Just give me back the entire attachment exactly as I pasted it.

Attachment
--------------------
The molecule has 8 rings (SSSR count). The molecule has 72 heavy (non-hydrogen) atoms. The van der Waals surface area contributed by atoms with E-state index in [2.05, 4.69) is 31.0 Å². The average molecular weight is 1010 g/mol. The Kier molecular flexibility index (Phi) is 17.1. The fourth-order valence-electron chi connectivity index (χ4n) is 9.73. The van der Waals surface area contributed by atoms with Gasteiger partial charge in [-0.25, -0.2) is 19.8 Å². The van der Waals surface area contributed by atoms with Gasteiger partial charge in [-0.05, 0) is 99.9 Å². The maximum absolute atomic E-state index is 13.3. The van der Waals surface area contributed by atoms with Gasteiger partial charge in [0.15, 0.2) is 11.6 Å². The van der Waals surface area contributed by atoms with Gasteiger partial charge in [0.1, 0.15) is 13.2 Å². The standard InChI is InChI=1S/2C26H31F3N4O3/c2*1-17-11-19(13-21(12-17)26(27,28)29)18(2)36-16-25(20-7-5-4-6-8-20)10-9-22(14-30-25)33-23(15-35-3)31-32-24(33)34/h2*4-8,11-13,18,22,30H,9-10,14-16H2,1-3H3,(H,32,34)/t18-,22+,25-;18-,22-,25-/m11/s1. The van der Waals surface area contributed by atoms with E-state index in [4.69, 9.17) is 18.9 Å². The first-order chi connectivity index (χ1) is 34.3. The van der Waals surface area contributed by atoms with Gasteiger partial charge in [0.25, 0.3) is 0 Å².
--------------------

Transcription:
The molecule has 8 rings (SSSR count). The molecule has 72 heavy (non-hydrogen) atoms. The van der Waals surface area contributed by atoms with E-state index in [2.05, 4.69) is 31.0 Å². The average molecular weight is 1010 g/mol. The Kier molecular flexibility index (Phi) is 17.1. The fourth-order valence-electron chi connectivity index (χ4n) is 9.73. The van der Waals surface area contributed by atoms with Gasteiger partial charge in [-0.25, -0.2) is 19.8 Å². The van der Waals surface area contributed by atoms with Gasteiger partial charge in [-0.05, 0) is 99.9 Å². The maximum absolute atomic E-state index is 13.3. The van der Waals surface area contributed by atoms with Gasteiger partial charge in [0.15, 0.2) is 11.6 Å². The van der Waals surface area contributed by atoms with Gasteiger partial charge in [0.1, 0.15) is 13.2 Å². The standard InChI is InChI=1S/2C26H31F3N4O3/c2*1-17-11-19(13-21(12-17)26(27,28)29)18(2)36-16-25(20-7-5-4-6-8-20)10-9-22(14-30-25)33-23(15-35-3)31-32-24(33)34/h2*4-8,11-13,18,22,30H,9-10,14-16H2,1-3H3,(H,32,34)/t18-,22+,25-;18-,22-,25-/m11/s1. The van der Waals surface area contributed by atoms with E-state index in [4.69, 9.17) is 18.9 Å². The first-order chi connectivity index (χ1) is 34.3. The van der Waals surface area contributed by atoms with Gasteiger partial charge in [0.25, 0.3) is 0 Å².